Personal Build Servers launched just under a year ago and, since then, have spawned creations impressive for their colors, senses of place and especially scale – many are home to tens of thousands of parts. At the time of this writing, there are 283,000 servers anyone can join and, at the least, explore.
Personal Build Servers can be the work of one person, but that misses one of their primary purposes: cooperative building. The biggest, best creations often result from the owner allowing other ROBLOX users to contribute to the building effort. The key, then, to a successful server, where multiple users collaborate to build something great, is control.
What’s out there?
I browsed some public Personal Build Servers yesterday (they’re separated into their own tab on the Games page) to try to get a feel for how they’re used. I entered servers as either a “Visitor,” which allowed me to explore the world but not contribute to the building effort, and as a “Member,” which gave me access to building tools and the freedom to start stamping out parts.
I even entered a couple servers where the owner was present and happy to dole out building privileges to anyone who asked.
Lesson learned: liberally giving out building privileges to anyone who visits your server leads to chaos. I saw a blown-up house floating in a gravity-defying column of water (wrap your head around that), single-voxel-wide towers that pierced the sky, and layers of terrain stacked on top of one another. These servers were a fun diversion, but not exactly time well spent.
How to run a successful Personal Build Server
If you spend any time at all working on your Personal Build Server, it’s worth your while to have control over it. We save server data automatically, every 15 minutes, so giving privileges to one bad apple can quickly ruin any building progress you may have already made. (That C4 is pretty powerful.)
1. Do some social networking
If you want to build something cooperatively with ROBLOX friends, you need to meet some fellow ROBLOXians and establish some friendships. You can start on the ROBLOX forums – let people know, specifically, what kind of project you have in mind. Rather than announce your intention to create a cool place, let people know you’re looking for builders to help construct a medieval city. Get to know respondents and create a small team.
You can also reach out to other social networks. If you’re a Twitter user, for example, put out a call for experienced builders to your followers.
ROBLOX’s Creative Director, John Shedletsky, has some experience running Personal Build Servers. He believes the “magic number” is 20. If you can create a circle of 20 friends, there will likely be two or three people online at any given time, ready to join you in building.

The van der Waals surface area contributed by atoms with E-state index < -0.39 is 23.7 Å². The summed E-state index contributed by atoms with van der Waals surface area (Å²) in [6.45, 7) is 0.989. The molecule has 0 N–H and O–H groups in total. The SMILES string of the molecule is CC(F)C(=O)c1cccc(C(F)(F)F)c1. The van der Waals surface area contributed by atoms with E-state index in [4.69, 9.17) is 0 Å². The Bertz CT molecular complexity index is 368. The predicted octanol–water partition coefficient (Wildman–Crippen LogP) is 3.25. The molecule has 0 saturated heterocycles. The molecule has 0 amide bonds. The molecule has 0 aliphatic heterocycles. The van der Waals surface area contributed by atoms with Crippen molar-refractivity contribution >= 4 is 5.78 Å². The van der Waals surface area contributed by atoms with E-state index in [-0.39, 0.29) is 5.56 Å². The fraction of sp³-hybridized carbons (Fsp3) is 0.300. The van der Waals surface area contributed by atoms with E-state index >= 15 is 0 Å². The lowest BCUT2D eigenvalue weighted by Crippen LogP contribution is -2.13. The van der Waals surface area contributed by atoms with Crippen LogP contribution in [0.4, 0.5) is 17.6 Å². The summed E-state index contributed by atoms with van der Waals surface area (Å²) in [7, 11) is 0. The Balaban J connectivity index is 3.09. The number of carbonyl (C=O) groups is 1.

2. Give privileges to people you trust
Once you network with enough ROBLOX users, you’ll need to decide who can do what. This is a key to a successful Personal Build Server. You should only give building privileges to people you know and trust to contribute, not work against you.
3. Multiple servers? Use group-based privileges
If you run multiple Personal Build Servers, you can create a ROBLOX group and use its settings to give privileges across servers. This is much easier than setting individual privileges for each server.
4. Create something that’s fun for visitors, too
If your server is interesting – even if it’s just nice to look at – visitors will be less likely to beg and plead to have access to building tools. They’ll be content to explore your world and see the sights.
You can take this a step further, though, by adding customization to your Personal Build Server. To do these things, you need to create a new place first as a standard game, edit it in ROBLOX Studio, then upload and configure the place to turn it into a personal server.
You could, for example, add a script to your workspace (Insert > Object > Script) that damages players when they’re exposed to sunlight. When you change your game into a Personal Build Server, players will be encouraged to go underground and group-build a subterranean city. Here’s a sample script, which checks that it’s daytime, then uses raycastingto determine whether there are any objects above the player blocking the light. Click the script to download a text file containing the raw code.
You can also give yourself (and other administrators) access to special commands. Okay, this might not inherently make things interesting for other users, but it does help maintain order and let you create excitement. The below script shows how you can let admins change the time of day by chatting “time/XX”, where XX is the hour of day. Click the script to download a text file containing the raw code.
What would make Personal Build Servers better?
There are things we’d like to do to make Personal Build Servers better. The process above, where you have to start with a standard game and later turn it into a personal server to add custom scripts. It would be great to let users enter someone else’s personal servers and save/export something they built in it. What ideas do you have?